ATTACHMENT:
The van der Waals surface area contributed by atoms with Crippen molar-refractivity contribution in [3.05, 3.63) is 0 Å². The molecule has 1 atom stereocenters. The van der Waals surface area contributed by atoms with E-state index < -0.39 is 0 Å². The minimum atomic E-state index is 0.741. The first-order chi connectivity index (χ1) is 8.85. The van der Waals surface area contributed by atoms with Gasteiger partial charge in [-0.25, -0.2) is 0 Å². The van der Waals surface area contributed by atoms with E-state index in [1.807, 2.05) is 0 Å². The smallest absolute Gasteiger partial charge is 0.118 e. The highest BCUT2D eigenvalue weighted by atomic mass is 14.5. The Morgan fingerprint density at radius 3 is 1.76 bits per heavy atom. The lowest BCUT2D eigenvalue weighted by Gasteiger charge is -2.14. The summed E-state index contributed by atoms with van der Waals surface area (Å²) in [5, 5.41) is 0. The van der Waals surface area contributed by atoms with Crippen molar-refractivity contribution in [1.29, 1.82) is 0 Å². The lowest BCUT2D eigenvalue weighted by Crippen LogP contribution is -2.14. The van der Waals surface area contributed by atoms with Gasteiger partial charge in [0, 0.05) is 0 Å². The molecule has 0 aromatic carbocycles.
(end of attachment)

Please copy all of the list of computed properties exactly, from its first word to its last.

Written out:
The van der Waals surface area contributed by atoms with Crippen molar-refractivity contribution in [3.05, 3.63) is 0 Å². The molecule has 1 atom stereocenters. The van der Waals surface area contributed by atoms with E-state index < -0.39 is 0 Å². The minimum atomic E-state index is 0.741. The first-order chi connectivity index (χ1) is 8.85. The van der Waals surface area contributed by atoms with Gasteiger partial charge in [-0.25, -0.2) is 0 Å². The van der Waals surface area contributed by atoms with E-state index in [1.807, 2.05) is 0 Å². The smallest absolute Gasteiger partial charge is 0.118 e. The highest BCUT2D eigenvalue weighted by atomic mass is 14.5. The Morgan fingerprint density at radius 3 is 1.76 bits per heavy atom. The lowest BCUT2D eigenvalue weighted by Gasteiger charge is -2.14. The summed E-state index contributed by atoms with van der Waals surface area (Å²) in [5, 5.41) is 0. The van der Waals surface area contributed by atoms with Crippen molar-refractivity contribution in [1.29, 1.82) is 0 Å². The lowest BCUT2D eigenvalue weighted by Crippen LogP contribution is -2.14. The van der Waals surface area contributed by atoms with Gasteiger partial charge in [0, 0.05) is 0 Å². The molecule has 0 aromatic carbocycles.